Looe Harbour is not the sort of place I would expect to come across a Red-throated Diver, or any Diver at all for that matter. They are birds of the open sea and usually quite shy so the narrow confines of Looe Harbour with all its human-related activity is not really their scene.
So my eyes did a double-take when I approached what looked like a Diver close to the harbour wall just past the fish quay. As I got ‘up sun’ I was amazed to sea it was a Red-Throat and even more amazed, and thrilled, to see it was still in its stunning breeding plumage.
More remarkable was that it was busy diving and fishing along the foot of the harbour wall with people chatting and walking about a few feet above it. As I drifted carefully closer it was unconcerned and remained intent on feeding, speeding about underwater and often emerging with a small fish in its beak.
At on stage it emerged from a dive just a couple of feet away from my kayak….absolutely extraordinary.
It worked its way out past the end of the breakwater and then drifted out into the open sea off Looe’s main beach and started to have a bit of a brush up. Eric the resident Eider drifted past fast asleep a little bit further out……two birds which should be more at home in the far north, relaxing just off the beach in sunny southern Cornwall.
I joined in with the downtime and supped a coffee and munched an orange club as the Diver busily preened twenty yards away.
It suddenly finished its makeover and set off back to the harbour entrance to hunt some more fry.
I departed and set off west along the coast. Half-a-mile before Polperro I met a diver called Dave who had just emerged from the water having spent forty-five minutes on the bottom of the sea looking for the wreck of the ‘Albemarle’, an East Indiaman that went down during a storm in 1708. Dave is hoping to find its lost treasure and has so far been looking for a year, and certainly spent a bob or two on his project . Fantastic, what an exciting enthusiasm to have…good luck Dave. Here he is:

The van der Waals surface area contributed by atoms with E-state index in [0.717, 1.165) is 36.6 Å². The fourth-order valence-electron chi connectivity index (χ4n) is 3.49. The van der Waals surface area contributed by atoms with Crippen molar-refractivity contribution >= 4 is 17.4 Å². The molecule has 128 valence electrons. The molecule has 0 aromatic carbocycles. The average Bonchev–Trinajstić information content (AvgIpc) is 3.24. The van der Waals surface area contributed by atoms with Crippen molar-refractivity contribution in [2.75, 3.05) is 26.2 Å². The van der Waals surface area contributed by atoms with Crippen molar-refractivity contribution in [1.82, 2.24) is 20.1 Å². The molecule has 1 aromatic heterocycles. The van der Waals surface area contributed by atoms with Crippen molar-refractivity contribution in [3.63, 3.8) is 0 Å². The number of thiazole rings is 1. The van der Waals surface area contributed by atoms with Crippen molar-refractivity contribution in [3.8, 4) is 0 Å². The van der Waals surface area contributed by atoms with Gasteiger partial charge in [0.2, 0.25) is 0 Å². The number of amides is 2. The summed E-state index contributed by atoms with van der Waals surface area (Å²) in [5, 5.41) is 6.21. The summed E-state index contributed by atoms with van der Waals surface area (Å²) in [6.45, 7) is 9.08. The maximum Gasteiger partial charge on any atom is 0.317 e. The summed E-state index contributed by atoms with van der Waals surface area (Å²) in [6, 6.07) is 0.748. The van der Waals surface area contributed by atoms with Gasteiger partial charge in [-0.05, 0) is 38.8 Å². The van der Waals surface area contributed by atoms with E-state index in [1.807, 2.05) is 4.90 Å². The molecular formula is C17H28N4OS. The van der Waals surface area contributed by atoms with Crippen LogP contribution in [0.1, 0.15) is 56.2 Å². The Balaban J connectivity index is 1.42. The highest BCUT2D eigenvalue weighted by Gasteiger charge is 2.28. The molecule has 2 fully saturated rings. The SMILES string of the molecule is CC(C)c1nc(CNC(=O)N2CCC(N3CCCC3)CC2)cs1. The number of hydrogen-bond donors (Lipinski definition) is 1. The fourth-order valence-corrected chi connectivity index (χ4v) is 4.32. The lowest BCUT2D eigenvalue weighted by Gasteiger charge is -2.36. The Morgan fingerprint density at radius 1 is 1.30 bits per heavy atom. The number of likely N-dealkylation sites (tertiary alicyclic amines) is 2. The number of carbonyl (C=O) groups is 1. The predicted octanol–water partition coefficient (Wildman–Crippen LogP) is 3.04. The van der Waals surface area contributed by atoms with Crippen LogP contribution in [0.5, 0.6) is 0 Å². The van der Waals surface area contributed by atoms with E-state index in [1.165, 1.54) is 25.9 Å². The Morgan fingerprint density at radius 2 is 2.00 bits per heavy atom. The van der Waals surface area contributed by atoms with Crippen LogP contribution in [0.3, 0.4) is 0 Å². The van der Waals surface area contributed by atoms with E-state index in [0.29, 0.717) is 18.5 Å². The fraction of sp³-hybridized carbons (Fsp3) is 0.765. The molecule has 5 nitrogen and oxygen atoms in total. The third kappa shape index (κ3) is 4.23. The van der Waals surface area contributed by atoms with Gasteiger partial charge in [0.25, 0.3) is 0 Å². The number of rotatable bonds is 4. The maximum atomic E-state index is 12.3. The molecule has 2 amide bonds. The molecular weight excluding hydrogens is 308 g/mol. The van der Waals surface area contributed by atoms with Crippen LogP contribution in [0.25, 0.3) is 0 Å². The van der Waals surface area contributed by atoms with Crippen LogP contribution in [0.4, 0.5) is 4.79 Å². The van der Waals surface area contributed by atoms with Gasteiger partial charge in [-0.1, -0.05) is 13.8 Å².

Polperro was as quaint as ever and lots of tourists were milling about and walking very slowly. One had unfortunately taken a tumble and was being attended by paramedics.
I looped round Looe island on the way back to have a chat with ‘Nudger’ the very inquisitive young seal that climbed onto my kayak a couple of months ago. Unfortunately no ‘Nudger’ but lots of his compatriates were draped about on the rocks.
Upon arrival back at Looe I was staggered to see the Red-throated Diver still busily chasing fish around in the shallows. I had expected it to have moved on to the open sea which is the more typical hunting ground for Red-throats.
They have always been one of my favourite UK birds since I saw my first one, at very long range, beside a Loch in Scotland having spent hours trying to locate the source of the weird wailing call floating over the water. Their American name is Red-throated Loon, and their calls are suitably loon-like.
Some spend the winter along the Cornish coast but today’s sighting is exceptional because most overwintering birds are in their rather drab winter plumage, and most are far out to sea. Also they are more common along the North coast and not very numerous at all along the south. To see one in full summer plumage at a range of only a few yards is remarkable wherever the location. I wonder if this is one of those birds that comes from such a remote location somewhere around the arctic circle that it has never come across anything resembling a human before, and so has no fear. The Little Auk that climbed aboard my kayak a few years ago would fall into the same category.
I was certainly in the right place at the right time today.